Funds Needed to Hunt Oligarch Assets, Combat Kleptocracy and Fight Financial Crime
WASHINGTON, DC – Today, the Senate Appropriations Committee released its draft appropriations bills for fiscal year 2023 that provided just $189 million to the Financial Crimes Enforcement Network (FinCEN). FinCEN is the bureau of the Treasury Department that serves as the nation’s financial intelligence unit, anti-money laundering standard setter, and main institution responsible for implementing many of the domestic reforms included in the Administration’s inaugural U.S. Strategy on Countering Corruption. Chief among these reforms tasked to FinCEN are implementing the Corporate Transparency Act to end the abuse of anonymous U.S. shell companies, as well as drafting rules to counter money laundering in the $50 trillion real estate and $11 trillion private investment markets.
While it is an increase above FY2022 enacted levels, the Senate figure falls short of the funding approved last week by the House and requested by the President by a sum of $21 million. Notably, the Senate package would fully fund the Office of Terrorism and Financial Intelligence, which oversees the U.S. sanctions office, at the $212-million level requested by the President.
Ian Gary, Executive Director of the FACT Coalition, said in a statement:
“Though Senate appropriators have touted the importance of tracking, freezing, and seizing Russian oligarch funds in wake of the illegal invasion of Ukraine, the funding bill released today sends the wrong signal by short changing U.S. financial crime fighters. A strengthened FinCEN is needed to feed actionable information to interagency and international investigations. Finding oligarch assets requires modern investigative tools, including those that FinCEN is tasked with implementing as part of the U.S. Strategy on Countering Corruption.
“To improve America’s national security footing and empower our nation’s financial crime fighters, the Senate should increase FinCEN appropriations to match the $210.33 million passed last week by the House for fiscal year 2023.
“With more funding comes more responsibility for FinCEN. To help FinCEN meet its mandate and deliver on crucial rulemakings, Congress has already approved historic discretionary and one-time funds in the past year that have nearly doubled the short-term funding of the bureau.
“If FinCEN receives the additional requested funds from Congress, it will have no excuse if it continues to delay rulemakings on the bipartisan Corporate Transparency Act, the completion of which was supposed to take place earlier this year. With new resources, FinCEN must accelerate implementation of the Corporate Transparency Act to help end the scourge of anonymous shell companies used to commit financial crimes.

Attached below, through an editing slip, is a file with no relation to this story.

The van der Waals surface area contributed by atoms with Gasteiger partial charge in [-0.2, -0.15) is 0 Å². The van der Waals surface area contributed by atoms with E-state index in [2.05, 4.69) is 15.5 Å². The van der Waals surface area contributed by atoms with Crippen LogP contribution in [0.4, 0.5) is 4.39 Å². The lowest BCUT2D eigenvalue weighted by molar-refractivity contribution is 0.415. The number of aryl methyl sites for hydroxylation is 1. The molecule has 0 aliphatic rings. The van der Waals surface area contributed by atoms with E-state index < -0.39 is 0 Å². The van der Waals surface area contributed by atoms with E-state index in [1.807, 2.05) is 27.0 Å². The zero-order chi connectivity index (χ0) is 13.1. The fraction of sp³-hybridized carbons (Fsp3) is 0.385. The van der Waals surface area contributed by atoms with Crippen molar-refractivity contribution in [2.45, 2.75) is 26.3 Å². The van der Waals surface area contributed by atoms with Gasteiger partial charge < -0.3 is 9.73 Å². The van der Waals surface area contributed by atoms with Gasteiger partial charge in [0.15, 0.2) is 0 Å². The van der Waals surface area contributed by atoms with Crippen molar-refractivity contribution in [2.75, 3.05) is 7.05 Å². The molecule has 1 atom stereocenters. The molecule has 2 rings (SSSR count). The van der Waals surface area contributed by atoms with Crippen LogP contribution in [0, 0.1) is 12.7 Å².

“Further, the Senate – in a statement accompanying its funding proposal – has given FinCEN a strong mandate to finally move forward on long-overdue reforms to safeguard the U.S. real estate and private investment markets from being a dumping ground for dirty money.
“The modern threats to global democracy demand that FinCEN receive further resources to deny kleptocrats, human rights abusers, and criminals access to the U.S. financial system. We appreciate work by Sens. Patrick Leahy (D-VT), Chris Van Hollen (D-MD), Richard Shelby (R-AL), and Cynthia Hyde-Smith (R-MS) to secure crucial funds for FinCEN, and encourage them to prioritize this bureau in funding negotiations to come.”
Note to the Editor:
- Click here for the draft text of the Senate appropriations bill, which includes $189 million for FinCEN. The Committee also provided a bill summary and explanatory statement, the latter of which underscores the need for FinCEN to finalize rules tackling money laundering through anonymous U.S. shell companies, real estate, and private investment.
- Click here for FACT’s reaction to June Senate Appropriations testimony by Treasury Deputy Secretary Wally Adeyemo, calling for increased congressional funding for FinCEN for the purposes of anti-money laundering reform.
- FinCEN received emergency appropriations as part of two Ukraine packages earlier this year, as a means to backstop efforts to “freeze and seize” Russian oligarch assets.
- A recent Transparency International report, “Up to the Task?: State of Play in Countries Committed to Freezing and Seizing Russian Dirty Money,” demonstrates how U.S. funding for FinCEN stacks up against that of U.S. allies.
- FACT Sheet for Congress on Emergency Treasury Funding Needs re: Ukraine Crisis and FY2023.